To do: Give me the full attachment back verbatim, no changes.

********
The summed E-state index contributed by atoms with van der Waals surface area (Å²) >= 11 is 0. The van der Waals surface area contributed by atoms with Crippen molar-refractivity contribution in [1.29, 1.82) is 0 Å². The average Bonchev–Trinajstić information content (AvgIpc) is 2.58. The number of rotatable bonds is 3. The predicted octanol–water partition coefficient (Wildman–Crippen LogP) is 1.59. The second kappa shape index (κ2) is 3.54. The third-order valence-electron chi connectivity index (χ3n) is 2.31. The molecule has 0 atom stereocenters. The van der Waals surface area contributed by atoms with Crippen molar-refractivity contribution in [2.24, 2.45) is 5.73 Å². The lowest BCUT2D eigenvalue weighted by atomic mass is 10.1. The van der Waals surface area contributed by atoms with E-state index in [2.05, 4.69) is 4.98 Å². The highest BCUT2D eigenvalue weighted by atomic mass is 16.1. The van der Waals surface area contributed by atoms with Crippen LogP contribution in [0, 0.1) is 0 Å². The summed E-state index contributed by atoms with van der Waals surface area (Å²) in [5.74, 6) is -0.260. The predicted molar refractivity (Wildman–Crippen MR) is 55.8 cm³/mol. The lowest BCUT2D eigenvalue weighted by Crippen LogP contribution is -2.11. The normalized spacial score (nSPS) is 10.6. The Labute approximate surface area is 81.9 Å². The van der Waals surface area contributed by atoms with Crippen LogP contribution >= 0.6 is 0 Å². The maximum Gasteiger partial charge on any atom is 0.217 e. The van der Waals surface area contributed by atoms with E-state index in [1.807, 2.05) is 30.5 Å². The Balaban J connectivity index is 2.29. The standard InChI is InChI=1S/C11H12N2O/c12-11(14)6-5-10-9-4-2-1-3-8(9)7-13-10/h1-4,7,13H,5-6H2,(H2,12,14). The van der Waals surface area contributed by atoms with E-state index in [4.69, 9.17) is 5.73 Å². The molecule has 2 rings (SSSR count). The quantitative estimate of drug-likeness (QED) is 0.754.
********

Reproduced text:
The summed E-state index contributed by atoms with van der Waals surface area (Å²) >= 11 is 0. The van der Waals surface area contributed by atoms with Crippen molar-refractivity contribution in [1.29, 1.82) is 0 Å². The average Bonchev–Trinajstić information content (AvgIpc) is 2.58. The number of rotatable bonds is 3. The predicted octanol–water partition coefficient (Wildman–Crippen LogP) is 1.59. The second kappa shape index (κ2) is 3.54. The third-order valence-electron chi connectivity index (χ3n) is 2.31. The molecule has 0 atom stereocenters. The van der Waals surface area contributed by atoms with Crippen molar-refractivity contribution in [2.24, 2.45) is 5.73 Å². The lowest BCUT2D eigenvalue weighted by atomic mass is 10.1. The van der Waals surface area contributed by atoms with E-state index in [2.05, 4.69) is 4.98 Å². The highest BCUT2D eigenvalue weighted by atomic mass is 16.1. The van der Waals surface area contributed by atoms with Crippen LogP contribution in [0, 0.1) is 0 Å². The summed E-state index contributed by atoms with van der Waals surface area (Å²) in [5.74, 6) is -0.260. The predicted molar refractivity (Wildman–Crippen MR) is 55.8 cm³/mol. The lowest BCUT2D eigenvalue weighted by Crippen LogP contribution is -2.11. The normalized spacial score (nSPS) is 10.6. The Labute approximate surface area is 81.9 Å². The van der Waals surface area contributed by atoms with Crippen LogP contribution >= 0.6 is 0 Å². The maximum Gasteiger partial charge on any atom is 0.217 e. The van der Waals surface area contributed by atoms with E-state index in [1.807, 2.05) is 30.5 Å². The Balaban J connectivity index is 2.29. The standard InChI is InChI=1S/C11H12N2O/c12-11(14)6-5-10-9-4-2-1-3-8(9)7-13-10/h1-4,7,13H,5-6H2,(H2,12,14). The van der Waals surface area contributed by atoms with E-state index in [4.69, 9.17) is 5.73 Å². The molecule has 2 rings (SSSR count). The quantitative estimate of drug-likeness (QED) is 0.754.